The second vodcast is a discussion with an expert on vaccine research. Dr. Srinivas Murthy is the co-chair of the WHO clinical research committee on COVID-19, associate professor in the Faculty of Medicine at UBC, and a critical care and infectious diseases physician at the BC Children’s Hospital.
With so many people waiting for a vaccine, find out what the science says about when that will be and what it means for Vancouver Island and BC.
Chamber staff took part in the Canadian Chamber of Commerce Annual General Meeting this week, helping adopt a number of policy resolutions that address important issues for our members.
"By joining with our Chamber network, we can amplify our calls for government to better serve Canadians by focusing on helping the business community," Chamber CEO Bruce Williams says. "Greater Victoria shares many of the concerns of other regions in Canada, such as ensuring indigenous communities are included in conversations about local economies and advocating for investment in marine industries in Canada."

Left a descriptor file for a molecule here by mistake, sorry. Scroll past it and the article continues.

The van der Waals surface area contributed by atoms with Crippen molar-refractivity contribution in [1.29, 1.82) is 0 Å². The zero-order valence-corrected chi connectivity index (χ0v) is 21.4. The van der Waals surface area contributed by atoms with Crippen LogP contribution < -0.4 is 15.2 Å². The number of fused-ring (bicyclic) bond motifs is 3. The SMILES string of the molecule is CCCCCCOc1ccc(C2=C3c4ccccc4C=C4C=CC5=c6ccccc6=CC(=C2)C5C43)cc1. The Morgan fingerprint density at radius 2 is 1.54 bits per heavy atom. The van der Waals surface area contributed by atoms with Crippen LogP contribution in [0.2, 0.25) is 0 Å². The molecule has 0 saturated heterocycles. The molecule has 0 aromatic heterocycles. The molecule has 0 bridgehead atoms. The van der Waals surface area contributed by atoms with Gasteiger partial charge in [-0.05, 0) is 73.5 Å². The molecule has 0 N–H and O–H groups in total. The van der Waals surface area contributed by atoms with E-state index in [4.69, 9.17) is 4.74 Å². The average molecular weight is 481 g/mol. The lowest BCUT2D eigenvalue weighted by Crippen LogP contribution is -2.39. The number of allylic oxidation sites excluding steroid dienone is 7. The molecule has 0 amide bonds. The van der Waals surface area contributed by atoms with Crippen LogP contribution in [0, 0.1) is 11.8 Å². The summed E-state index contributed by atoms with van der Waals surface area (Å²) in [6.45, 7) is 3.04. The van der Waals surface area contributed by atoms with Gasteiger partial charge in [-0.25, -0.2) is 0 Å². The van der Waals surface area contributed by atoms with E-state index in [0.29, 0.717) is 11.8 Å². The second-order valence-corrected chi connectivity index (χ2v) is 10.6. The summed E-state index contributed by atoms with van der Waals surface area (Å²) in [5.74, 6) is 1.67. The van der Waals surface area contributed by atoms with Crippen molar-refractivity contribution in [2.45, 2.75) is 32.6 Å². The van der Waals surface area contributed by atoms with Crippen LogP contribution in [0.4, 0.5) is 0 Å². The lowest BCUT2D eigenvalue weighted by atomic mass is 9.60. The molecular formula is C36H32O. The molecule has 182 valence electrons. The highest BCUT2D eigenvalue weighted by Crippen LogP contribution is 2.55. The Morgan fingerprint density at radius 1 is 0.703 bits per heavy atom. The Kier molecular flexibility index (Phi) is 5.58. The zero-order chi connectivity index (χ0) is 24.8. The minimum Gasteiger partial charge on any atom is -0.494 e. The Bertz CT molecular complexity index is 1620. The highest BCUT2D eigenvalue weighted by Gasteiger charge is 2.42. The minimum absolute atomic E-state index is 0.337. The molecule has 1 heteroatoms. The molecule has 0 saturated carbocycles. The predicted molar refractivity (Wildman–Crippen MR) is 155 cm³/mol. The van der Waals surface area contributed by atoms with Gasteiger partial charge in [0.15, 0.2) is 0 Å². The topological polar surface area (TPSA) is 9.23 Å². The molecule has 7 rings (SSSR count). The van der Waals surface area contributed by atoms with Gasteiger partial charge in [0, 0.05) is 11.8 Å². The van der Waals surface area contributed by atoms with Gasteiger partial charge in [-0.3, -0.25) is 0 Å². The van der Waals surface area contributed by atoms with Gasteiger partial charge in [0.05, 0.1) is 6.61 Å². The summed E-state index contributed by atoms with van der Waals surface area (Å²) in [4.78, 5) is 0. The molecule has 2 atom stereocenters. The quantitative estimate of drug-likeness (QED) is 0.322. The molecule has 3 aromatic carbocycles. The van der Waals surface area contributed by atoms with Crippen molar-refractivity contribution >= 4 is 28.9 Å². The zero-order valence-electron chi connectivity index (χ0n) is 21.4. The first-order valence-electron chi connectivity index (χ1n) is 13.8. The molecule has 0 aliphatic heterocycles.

The Chamber also heard from a panel of experts on what to expect after next Tuesday's elections in the US.
“I just hope that everybody doesn’t retreat into their corner of the sandbox and play by themselves because this will cause both health risks and economic collapse,” said panelist David MacNaughton, Canada’s ambassador to the U.S. from 2016 to 2019.
Chamber CEO Bruce Williams spreads the word about the importance of shopping locally — especially during Small Business Month. Williams joined City of Victoria Mayor Lisa Helps and Downtown Victoria Business Association executive director Jeff Bray on Government Street for a media event yesterday.
"It's never been more important for us to support each other, and The Chamber celebrates the many businesses that are working so hard to get through this time together," Williams says. "By sharing the story of Small Business Month, we want to encourage everyone in our region to pitch in and support local businesses."